Earl Raab was known for many things. He was a progressive before his time, a champion of a free press, an activist for Jewish causes. And the longtime San Francisco community leader was also a writer, notably as a columnist in this very publication.
Now his writings are available once again, collected and organized by topic on a new website set up by the Jewish Community Relations Council, where Raab was executive director from 1951 to 1987.
“Watching Earl sit at his beloved Underwood Noiseless — and later on the computer — was equivalent to watching Picasso paint — both in quality and volume,” wrote Raab’s successor at the JCRC, Rabbi Doug Kahn, in a tribute on earlraab.jcrc.org.
Raab was also co-founder of the Jewish Public Affairs Committee of California, and after retiring was the founding director of the Perlmutter Institute for Jewish Advocacy at Brandeis University.
But he was always a writer. In addition to numerous articles in publications like Commentary and Public Interest, Raab wrote and co-wrote many books, including “The Black Revolution and the Jewish Question,” “The Politics of Unreason” and “Jews in the New American Scene.”
Kahn wrote that Raab’s contributions to American Jewish thought were so influential, his ideas were known as “Raabisms.”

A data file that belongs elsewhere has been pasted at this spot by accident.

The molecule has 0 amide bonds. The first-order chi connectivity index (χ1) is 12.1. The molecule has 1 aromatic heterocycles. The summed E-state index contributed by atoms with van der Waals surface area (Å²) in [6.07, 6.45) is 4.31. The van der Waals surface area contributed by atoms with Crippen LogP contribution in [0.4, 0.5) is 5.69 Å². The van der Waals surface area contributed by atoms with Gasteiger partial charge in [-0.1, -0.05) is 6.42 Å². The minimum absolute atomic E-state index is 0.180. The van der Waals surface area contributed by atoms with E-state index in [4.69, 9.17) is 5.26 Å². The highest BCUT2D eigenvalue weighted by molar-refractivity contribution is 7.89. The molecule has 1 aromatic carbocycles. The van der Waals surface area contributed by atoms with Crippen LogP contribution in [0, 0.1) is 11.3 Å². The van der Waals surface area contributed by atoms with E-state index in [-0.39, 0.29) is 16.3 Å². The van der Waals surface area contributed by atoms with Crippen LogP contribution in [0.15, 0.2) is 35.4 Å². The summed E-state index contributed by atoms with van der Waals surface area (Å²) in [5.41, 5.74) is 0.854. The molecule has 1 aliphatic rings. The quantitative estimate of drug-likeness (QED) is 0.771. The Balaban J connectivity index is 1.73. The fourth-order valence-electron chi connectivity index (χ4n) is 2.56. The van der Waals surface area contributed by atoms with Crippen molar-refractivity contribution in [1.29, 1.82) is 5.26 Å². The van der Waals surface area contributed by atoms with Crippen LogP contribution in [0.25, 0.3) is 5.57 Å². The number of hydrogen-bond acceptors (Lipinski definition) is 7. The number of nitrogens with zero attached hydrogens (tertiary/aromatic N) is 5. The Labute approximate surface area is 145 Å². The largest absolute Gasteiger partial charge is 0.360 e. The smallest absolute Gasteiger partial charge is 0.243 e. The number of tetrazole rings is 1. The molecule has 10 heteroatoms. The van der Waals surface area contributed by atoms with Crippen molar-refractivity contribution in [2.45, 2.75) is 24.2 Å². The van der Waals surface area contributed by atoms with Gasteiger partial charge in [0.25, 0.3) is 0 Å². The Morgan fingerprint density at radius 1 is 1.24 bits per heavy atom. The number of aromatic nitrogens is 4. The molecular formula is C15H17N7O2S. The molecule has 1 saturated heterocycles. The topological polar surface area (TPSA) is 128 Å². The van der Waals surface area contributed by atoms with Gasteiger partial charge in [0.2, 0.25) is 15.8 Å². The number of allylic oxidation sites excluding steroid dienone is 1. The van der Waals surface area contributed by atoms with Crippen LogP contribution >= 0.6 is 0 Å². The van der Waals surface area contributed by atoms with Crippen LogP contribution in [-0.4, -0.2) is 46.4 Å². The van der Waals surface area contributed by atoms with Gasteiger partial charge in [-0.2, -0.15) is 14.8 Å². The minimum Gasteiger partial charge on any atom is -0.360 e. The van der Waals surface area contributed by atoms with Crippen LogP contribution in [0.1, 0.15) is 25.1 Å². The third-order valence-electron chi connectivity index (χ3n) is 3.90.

“Earl’s ability to portray the political landscape for American Jews is second to none,” Kahn wrote.
Born in New York City in 1919, Raab moved a lot as a child but spent his teen years in Brooklyn, then went to City College of New York, where he was a member of a Trotskyite club and became friends with writers Irving Howe and Irving Kristol. After a stint in the military during World War II, he became a journalist, a job that introduced him to San Francisco.
At JCRC, Raab championed Soviet Jewry, worked for civil rights and built interfaith connections.
“In 1952, we set up a Bay Area human relations clearinghouse,” Raab told J. in a 2004 interview. “Every week we had a meeting with representatives with the NAACP, the Urban League, Japanese groups, Catholic groups. This planted seeds.”
As proof of what grew from that, Raab cited the community response to the 1975 U.N. resolution equating Zionism and racism. “The JCRC had a rally in Union Square,” he said. “They all came: the Urban League, the NAACP, ministers, Catholics.”
But it wasn’t just the Jewish community he cared about. Former San Francisco Mayor Willie Brown told J. in 2015, when Raab died, that at a time when black families were often prevented from buying homes in certain areas, Raab would help arrange for whites to buy the homes and then sell them to black families.
And his dedication to progressive values ran through his writings, as did his love of the Jewish people. In 1973, he wrote in the Jewish Bulletin (now J.) on the importance of a free Jewish press in a way that almost seems prescient.
“In modern society, there is no freedom without a free press,” he wrote. “Freedom of expression is obviously not the only asset a Jewish newspaper needs. That does not guarantee quality or sensitivity to the needs of the Jewish community. But neither can lack of quality or sensitivity be remedied by establishing controls. In this period of ferment, it is more important for a Jewish newspaper to be independent than for its opinions to be always ‘right.’”